Schmidt went on to explain that rural areas have not seen an increase that exceeds the $150,000 cap in over 12 years. Caps for larger municipalities have increased since 2008, however, this was due in part to the increased budget requirements. Pitt believes this reveals the imbalance in victim services between rural and urban areas. This is not equitable, as it does not account for population growth nor cultural components. While changes commence, there will be uncertainty going forward with Bill 16 in terms of funding.
With regards to Victim of Crime funding, Pitt claimed “There was a certain dollar amount attached to a certain crime in Alberta. Bill 16 needs some changes; with lesser crimes, there’s no longer compensation to victims."Pitt also stated that there are concerns about who handles the fund and the importance of recognizing how each situation is unique.
Schmidt went on to discuss the fact that he has been actively involved in public consultations yet his input was not considered. He was assured that the engagement team would review his concerns to help inform the leadership involved in decision making. His recommendations were not reflected in the changes and he explained that "victims will pay the price." Schmidt's claims of the lack of consideration have been confirmed by the Solicitor General staff.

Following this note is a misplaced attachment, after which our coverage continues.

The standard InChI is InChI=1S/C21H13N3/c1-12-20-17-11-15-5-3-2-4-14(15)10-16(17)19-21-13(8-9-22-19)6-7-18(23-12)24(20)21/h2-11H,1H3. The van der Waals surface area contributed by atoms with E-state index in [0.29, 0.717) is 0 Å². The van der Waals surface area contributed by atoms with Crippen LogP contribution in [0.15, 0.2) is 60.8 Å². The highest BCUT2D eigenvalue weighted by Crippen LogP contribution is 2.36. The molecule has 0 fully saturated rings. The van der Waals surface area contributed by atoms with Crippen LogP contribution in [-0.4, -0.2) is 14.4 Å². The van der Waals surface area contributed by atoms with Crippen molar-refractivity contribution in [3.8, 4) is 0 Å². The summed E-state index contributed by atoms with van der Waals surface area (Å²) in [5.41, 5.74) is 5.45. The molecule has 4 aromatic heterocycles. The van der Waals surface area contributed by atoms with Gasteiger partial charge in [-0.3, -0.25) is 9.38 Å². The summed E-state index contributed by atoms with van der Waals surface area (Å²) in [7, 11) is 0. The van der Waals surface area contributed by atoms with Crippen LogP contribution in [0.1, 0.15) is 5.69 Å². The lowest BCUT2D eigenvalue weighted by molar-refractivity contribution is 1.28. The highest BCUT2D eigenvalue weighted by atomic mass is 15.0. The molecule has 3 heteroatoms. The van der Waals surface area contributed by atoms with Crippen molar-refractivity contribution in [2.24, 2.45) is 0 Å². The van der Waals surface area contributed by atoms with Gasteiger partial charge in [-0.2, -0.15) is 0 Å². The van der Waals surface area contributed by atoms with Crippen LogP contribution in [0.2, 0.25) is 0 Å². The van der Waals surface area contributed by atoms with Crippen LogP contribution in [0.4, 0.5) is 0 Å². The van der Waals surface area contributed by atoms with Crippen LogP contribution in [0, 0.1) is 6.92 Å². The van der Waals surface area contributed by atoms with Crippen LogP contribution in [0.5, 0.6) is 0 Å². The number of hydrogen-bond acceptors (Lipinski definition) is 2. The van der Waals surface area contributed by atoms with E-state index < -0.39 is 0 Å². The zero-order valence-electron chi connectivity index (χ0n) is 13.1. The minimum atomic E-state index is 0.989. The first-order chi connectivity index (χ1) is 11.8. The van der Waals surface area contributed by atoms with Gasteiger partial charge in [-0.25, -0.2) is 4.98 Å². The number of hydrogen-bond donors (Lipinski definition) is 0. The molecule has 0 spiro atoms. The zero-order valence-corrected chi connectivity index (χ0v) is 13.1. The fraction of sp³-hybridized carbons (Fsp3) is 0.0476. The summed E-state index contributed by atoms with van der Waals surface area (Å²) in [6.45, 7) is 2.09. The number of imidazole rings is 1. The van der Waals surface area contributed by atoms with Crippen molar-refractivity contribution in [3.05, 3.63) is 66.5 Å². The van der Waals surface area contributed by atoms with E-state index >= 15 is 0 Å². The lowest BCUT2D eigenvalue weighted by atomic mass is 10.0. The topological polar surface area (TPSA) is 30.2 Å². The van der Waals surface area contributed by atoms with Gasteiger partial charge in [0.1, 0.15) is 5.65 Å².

The APBVSA president, Brain Turpin explained that Bill 16 takes away the firewall that protects victims. More specifically, there was a "protected fund that could only be used to support victims of crime. That fund has always been protected. Currently, we are the only province in Canada to not have that firewall. It gives sweeping powers to the government to funnel money wherever they want to."
Turpin continued to relay the notion that increased policing may result in a reduction of rural and property crime, but will not impact the overall types of crimes that victim services units typically encounter. For example, the APBVSA handles a large number of sexual assault and domestic violence cases, a type of crime that increased policing will not impact. He believes that increasing patrolling numbers will not impact these cases, as well as other types of crimes such as child abuse, since they most often occur behind closed doors. Turpin and the association are looking forward to working with the team of MLA’s to share input and foster change.
Turpin also discussed a letter sent by the Federal Ombudsman for Victims of Crime, Heidi Illingworth, to premier Jason Kenney. The letter addressed concerns around the impact that Bill 16 would have, such as the fact that the amendment would diversity funds that help victims' services. Illingworth stated that there is value in well-funded programs that emphasize that victim services make a difference in the experiences that victims have with the criminal justice system. The result could be the difference between a positive or traumatic experience.
Despite these changes, Schmidt noted the strength of Jasper Victim Services and that a financial reserve will help the organization get through these uncertain times. The organization has 12 advocates who are on-call, have diverse backgrounds and understand the needs of the community. The community has helped Jasper Victim Services with financial support through events such as the Golf Tournament Fundraiser which raises over $30,000 annually.
If you are interested in learning more follow the link to the Canadian Resource Centre for Victims of Crime.